Communication during collective dismissal (even more so when the “Wet-Renault” applies) is one of the biggest challenges for the corporate communication department. Rarely are the stakes higher in terms of timing, messages, and stakeholder emotions.

We discuss several important principles and stakeholders in communication about collective dismissal, and also include a checklist for communication departments at the end.

Beforehand: collective dismissal and Wet-Renault

In certain cases, the communication and formal requirements for collective dismissal are determined by the so-called “Wet-Renault”. For communication regarding collective dismissal, the following is particularly important in the case of a Wet-Renault procedure:

  • According to the Wet-Renault procedure, the employer is obliged to organize an “information and consultation round” prior to the collective dismissal. During this period, employees must have the opportunity to ask questions and make proposals. Specifically, all communication during this period must be formulated conditionally. So not: “we will close department X”, but rather: “we intend (plan, propose) to close department X”.
  • After the information and consultation round, there is also a waiting period of (typically) 30 days. Only then (on “Day Y”) can the company proceed with dismissals.

See the diagram below:

During the information and consultation round, as well as during the waiting period, the company can only communicate the impact of the collective dismissal in general terms and cannot provide clarity to the affected employees.

Step 1: communication during collective dismissal requires a good understanding of emotions and messages (empathy)

Inherent to communication during collective dismissal is that the organization must communicate to two target audiences with conflicting emotions at the same time.

  1. Departing employees: there is a portion of the staff whose employment is terminated. They must feel that they are being treated fairly, even though the organization is letting them go.
  2. Remaining employees: at the same time, communication is directed towards the portion of the staff who will continue working. They must accept the decision regarding the collective dismissal and also have sufficient confidence in the management’s future plan.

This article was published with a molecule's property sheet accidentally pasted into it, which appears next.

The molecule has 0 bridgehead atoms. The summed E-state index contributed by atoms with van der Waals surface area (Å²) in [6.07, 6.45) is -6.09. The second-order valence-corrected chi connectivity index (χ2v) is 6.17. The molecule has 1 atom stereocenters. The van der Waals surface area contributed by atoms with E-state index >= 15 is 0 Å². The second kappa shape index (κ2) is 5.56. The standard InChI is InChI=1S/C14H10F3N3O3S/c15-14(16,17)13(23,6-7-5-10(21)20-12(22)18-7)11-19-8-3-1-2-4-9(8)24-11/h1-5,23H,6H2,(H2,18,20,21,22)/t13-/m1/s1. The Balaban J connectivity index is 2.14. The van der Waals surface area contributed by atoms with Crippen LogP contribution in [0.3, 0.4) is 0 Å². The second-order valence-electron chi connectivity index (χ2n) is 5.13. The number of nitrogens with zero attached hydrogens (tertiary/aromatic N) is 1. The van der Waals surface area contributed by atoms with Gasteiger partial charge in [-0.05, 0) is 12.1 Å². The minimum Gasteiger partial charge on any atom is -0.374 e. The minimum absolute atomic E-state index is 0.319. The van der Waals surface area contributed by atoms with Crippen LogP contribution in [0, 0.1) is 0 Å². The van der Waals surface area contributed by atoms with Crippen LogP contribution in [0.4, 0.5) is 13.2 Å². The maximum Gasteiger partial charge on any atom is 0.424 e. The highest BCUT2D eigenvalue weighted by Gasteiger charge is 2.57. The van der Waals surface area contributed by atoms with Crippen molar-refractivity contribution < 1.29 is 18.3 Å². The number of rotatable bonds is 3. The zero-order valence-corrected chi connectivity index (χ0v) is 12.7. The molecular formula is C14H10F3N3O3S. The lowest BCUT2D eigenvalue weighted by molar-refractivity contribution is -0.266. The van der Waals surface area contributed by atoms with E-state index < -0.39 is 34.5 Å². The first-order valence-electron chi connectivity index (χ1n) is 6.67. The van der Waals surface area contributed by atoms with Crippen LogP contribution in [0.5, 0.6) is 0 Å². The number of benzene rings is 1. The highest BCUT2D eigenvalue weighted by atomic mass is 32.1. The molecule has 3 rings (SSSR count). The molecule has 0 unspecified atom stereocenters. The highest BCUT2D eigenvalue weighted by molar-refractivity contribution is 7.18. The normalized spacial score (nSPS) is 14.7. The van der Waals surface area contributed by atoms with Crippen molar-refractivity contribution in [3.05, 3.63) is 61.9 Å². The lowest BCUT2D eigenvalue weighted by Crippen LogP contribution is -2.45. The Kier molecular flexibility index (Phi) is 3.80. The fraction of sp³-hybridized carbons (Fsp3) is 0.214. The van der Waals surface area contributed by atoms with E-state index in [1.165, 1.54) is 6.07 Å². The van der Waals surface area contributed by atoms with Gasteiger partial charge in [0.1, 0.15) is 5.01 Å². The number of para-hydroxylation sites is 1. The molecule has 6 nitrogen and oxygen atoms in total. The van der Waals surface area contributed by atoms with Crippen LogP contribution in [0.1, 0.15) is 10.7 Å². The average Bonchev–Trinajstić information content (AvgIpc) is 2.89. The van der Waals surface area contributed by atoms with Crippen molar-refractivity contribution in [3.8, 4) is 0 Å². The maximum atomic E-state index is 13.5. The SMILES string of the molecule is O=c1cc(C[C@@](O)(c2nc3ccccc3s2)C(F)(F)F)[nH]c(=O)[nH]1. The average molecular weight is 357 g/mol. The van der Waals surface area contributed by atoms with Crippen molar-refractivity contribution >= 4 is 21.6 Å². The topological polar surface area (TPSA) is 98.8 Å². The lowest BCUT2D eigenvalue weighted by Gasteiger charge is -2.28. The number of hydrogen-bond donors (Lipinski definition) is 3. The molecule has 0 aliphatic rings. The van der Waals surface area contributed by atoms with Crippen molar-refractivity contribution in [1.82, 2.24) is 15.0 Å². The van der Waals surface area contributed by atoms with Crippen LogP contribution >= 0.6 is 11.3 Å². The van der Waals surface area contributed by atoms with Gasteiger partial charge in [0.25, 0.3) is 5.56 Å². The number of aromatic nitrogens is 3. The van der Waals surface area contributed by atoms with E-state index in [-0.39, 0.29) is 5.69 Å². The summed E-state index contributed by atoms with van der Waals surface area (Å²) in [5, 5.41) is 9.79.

In the context of the Wet-Renault procedure, this is further complicated because the company is not allowed to provide clarity about who exactly is impacted.

For communication about the collective dismissal, this means that management must manage the following messages and emotions:

Creating urgency

Acceptance of the collective dismissal depends on the credibility of the strategic story that management presents.

Where is the organization today and how did it get there? What are the causes of the difficulties the organization is facing (internally and externally)? What steps did management take in the past to address these external circumstances? Management must create sufficient urgency among the staff so that they can accept that the company is taking this drastic step.

An important challenge here is that the staff sometimes struggles to connect (even major) news events with their own company. In the midst of the coronavirus crisis, when its economic impact dominated the headlines every day, a CEO told us, “our people still don’t seem to realize that everything has changed in just a few weeks, and that this is hitting us hard.”

This may seem surprising, but it is also very human. It is up to management to bring that difficult reality into the picture.

In practice, the organization often relies on financial plans from consultants or the finance department to develop the messages. Without going into too much detail, the main points of the analysis should be included in the communication so that stakeholders feel that the exercise has been based on objective data.

Showing Empathy

As always in crisis communication, empathy is key in delivering this message. Communication here is crucial. Employees should not feel that top management is moving too quickly to business as usual.

Management has often been working on the plans and announcement of the collective dismissal for weeks. For them, being able to announce the downsizing feels like a relief – they no longer have to keep the plans secret. For the staff, the announcement is the beginning of a painful and uncertain journey.

Furthermore, management must understand that some profiles (especially blue-collar workers) experience a large distance from top management. Communication that is overly emotional can come across as lacking credibility (“crocodile tears”). Finding the right balance and tone of voice is crucial.

Building Trust

At the same time, management must appeal to the remaining employees. They must maintain trust in management. More than ever, the company needs the commitment and belief of its employees to navigate through the crisis.

Creating Engagement

After the collective dismissal is completed, the organization must focus on creating engagement within the team.

In Summary

  • Create urgency based on objective data
  • Show empathy but avoid crocodile tears
  • Instill trust in the remaining employees
  • Restore enthusiasm and engagement in the team

In the context of communication regarding collective dismissal falling under the Renault Law, management must also provide these explanations to the VDAB (or, if applicable, FOREM, ACTIRIS, or ADG) and the FOD WASO (Federal Public Service Employment, Labor, and Social Dialogue).